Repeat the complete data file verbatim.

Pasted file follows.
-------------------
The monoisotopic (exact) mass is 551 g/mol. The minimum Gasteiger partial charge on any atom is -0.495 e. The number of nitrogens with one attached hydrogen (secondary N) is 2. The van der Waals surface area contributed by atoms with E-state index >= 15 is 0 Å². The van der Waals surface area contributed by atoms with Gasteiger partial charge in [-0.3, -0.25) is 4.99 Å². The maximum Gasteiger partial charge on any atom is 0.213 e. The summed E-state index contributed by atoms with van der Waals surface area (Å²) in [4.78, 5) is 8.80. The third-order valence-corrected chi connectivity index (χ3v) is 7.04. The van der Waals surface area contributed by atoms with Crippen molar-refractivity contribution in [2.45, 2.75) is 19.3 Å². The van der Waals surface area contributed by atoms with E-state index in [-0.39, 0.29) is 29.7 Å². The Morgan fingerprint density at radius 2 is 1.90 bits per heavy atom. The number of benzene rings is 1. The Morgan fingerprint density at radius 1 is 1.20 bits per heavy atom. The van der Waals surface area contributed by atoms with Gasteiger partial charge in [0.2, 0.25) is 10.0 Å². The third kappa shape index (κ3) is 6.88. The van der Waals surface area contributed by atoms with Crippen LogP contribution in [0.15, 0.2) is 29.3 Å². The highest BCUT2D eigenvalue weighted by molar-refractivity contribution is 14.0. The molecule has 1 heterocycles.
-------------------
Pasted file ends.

The monoisotopic (exact) mass is 551 g/mol. The minimum Gasteiger partial charge on any atom is -0.495 e. The number of nitrogens with one attached hydrogen (secondary N) is 2. The van der Waals surface area contributed by atoms with E-state index >= 15 is 0 Å². The van der Waals surface area contributed by atoms with Gasteiger partial charge in [-0.3, -0.25) is 4.99 Å². The maximum Gasteiger partial charge on any atom is 0.213 e. The summed E-state index contributed by atoms with van der Waals surface area (Å²) in [4.78, 5) is 8.80. The third-order valence-corrected chi connectivity index (χ3v) is 7.04. The van der Waals surface area contributed by atoms with Crippen molar-refractivity contribution in [2.45, 2.75) is 19.3 Å². The van der Waals surface area contributed by atoms with E-state index in [-0.39, 0.29) is 29.7 Å². The Morgan fingerprint density at radius 2 is 1.90 bits per heavy atom. The number of benzene rings is 1. The Morgan fingerprint density at radius 1 is 1.20 bits per heavy atom. The van der Waals surface area contributed by atoms with Gasteiger partial charge in [0.2, 0.25) is 10.0 Å². The third kappa shape index (κ3) is 6.88. The van der Waals surface area contributed by atoms with Crippen LogP contribution in [0.15, 0.2) is 29.3 Å². The highest BCUT2D eigenvalue weighted by molar-refractivity contribution is 14.0. The molecule has 1 heterocycles.